From its inception 12 years ago to now welcoming the best golfers in the world, the event has come a long way in a short space of time.
Peter German: Tournament director on the remarkable rise of Abu Dhabi HSBC Championship
As the long-standing tournament director of the Abu Dhabi HSBC Championship, presented by EGA, Peter German has been instrumental in its remarkable growth.
He was there at the event’s inception in 2006, and 12 years on feels it has succeeded in its primary purpose. Chiefly, putting Abu Dhabi on the golfing map.
“That was the overarching objective and it’s certainly done that,” German says this week, sitting in the players’ lounge at Abu Dhabi Golf Club ahead of No 13. “Looking at the number of people it attracts, in terms of not only coming to watch, but the television audience and the number of countries around the world who pick up the tournament and view it.
"And just the general attitude of the players towards it. Overall the indicators are we are being very successful.”
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That much is evident again this week. In its 13th year, the tournament will once again welcome some of golf’s best players to the National Course, with world No 1 Dustin Johnson back for the second successive season and four-time major champion Rory McIlroy making his return following almost four months away from competitive action.
They are just two participants in a 126-man field that boasts 16 major-championship titles, 370 European Tour wins and 86 PGA Tour victories. Six past champions are competing.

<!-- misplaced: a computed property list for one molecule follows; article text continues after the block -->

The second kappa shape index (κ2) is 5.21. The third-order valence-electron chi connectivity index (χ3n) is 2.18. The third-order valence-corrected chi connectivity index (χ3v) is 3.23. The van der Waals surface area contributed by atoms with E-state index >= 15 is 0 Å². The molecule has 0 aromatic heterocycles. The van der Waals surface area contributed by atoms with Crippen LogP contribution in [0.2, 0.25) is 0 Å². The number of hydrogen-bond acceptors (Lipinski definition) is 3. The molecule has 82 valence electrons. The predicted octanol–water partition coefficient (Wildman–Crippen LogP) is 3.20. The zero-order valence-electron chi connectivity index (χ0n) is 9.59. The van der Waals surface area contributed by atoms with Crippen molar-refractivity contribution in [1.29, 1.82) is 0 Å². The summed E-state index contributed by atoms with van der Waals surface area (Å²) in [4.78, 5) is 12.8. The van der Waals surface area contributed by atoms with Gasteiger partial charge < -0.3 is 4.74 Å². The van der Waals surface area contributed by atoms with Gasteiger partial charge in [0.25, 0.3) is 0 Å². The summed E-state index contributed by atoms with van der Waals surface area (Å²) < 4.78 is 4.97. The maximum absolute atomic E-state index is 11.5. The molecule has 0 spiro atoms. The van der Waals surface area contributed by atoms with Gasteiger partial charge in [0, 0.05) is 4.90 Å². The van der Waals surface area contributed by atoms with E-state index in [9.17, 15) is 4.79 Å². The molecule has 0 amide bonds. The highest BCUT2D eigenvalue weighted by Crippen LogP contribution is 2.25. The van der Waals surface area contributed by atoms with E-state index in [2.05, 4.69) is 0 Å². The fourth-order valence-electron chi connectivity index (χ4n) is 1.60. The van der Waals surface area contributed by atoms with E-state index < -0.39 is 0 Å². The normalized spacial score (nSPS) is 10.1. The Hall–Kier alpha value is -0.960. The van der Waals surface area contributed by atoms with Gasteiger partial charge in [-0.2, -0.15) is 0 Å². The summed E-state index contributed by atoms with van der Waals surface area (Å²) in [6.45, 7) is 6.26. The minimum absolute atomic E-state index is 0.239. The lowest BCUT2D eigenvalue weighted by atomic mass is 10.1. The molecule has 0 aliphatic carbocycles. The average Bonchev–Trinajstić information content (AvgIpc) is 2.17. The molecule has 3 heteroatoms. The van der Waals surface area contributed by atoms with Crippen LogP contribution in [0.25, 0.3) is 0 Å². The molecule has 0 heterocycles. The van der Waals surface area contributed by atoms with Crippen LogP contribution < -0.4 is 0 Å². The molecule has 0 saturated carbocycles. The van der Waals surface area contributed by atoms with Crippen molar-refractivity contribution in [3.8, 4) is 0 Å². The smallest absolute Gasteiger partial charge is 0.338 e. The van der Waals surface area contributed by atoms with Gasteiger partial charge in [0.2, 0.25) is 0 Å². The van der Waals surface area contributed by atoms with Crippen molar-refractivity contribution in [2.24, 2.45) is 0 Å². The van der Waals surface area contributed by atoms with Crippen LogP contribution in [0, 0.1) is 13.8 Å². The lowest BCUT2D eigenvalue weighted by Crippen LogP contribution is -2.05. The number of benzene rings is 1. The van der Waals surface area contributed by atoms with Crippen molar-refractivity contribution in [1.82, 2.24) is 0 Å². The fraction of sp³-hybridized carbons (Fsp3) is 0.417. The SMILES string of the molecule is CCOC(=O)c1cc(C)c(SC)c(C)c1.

That has been finessed through time, though. Initially, they were obvious challenges. They were swiftly overcome.
“Getting people to think about Abu Dhabi, because they didn’t know too much about it,” German says. “In the first year, we put all the players up for free in Emirates Palace [Hotel]. They came here and got absolute Rolls Royce treatment. It kind of knocked their eyes out.
“And they not only got great treatment off the golf course, but at it as well. I remember our first champion Chris DiMarco was absolutely amazed and he went back and spread the good word. He couldn’t stop talking about what was happening over here.”
In 2006, the course required refining. A good resort track, and the only golf course in Abu Dhabi, it “lacked a little bite for professionals”. It was enhanced and the pros have come ever since, including a steady flow of elite players across the Atlantic, such as Tiger Woods, Phil Mickelson, Jordan Spieth, Rickie Fowler and Johnson.
The appeal is such now that, for the past few years, extra coverage of the first round is beamed into homes on America's west coast during their Wednesday prime time.
“It’s a huge fillip for the tournament, for our sponsors HSBC and EGA, and for Abu Dhabi itself,” German says. “It’s been really good news.
“So we’ve gone beyond those original objectives. We’ve gone beyond making it just a great golf course, and with the help initially of the tourist board and now the Sports Council, by having one of the strongest fields on the European Tour.”
That explains why Abu Dhabi continues to thrive. Typically, the tournament offers eight invites, allowing non-members of the European Tour to tee it up. All the while, the demand increases.
“It’s becoming easier to sell to players because of the reputation of the tournament,” German says. “And the players love competing against the best. So the better the top-level players you have the easier it is to fill up the field.
“Everybody’s aware of it now. That’s one of the indicators of how successful it’s been: the number of people who want to play. We’ve had some marvellous players and they've all been so supportive of the event. We’ve very lucky in that respect. But then, we treat the players very well here, too.”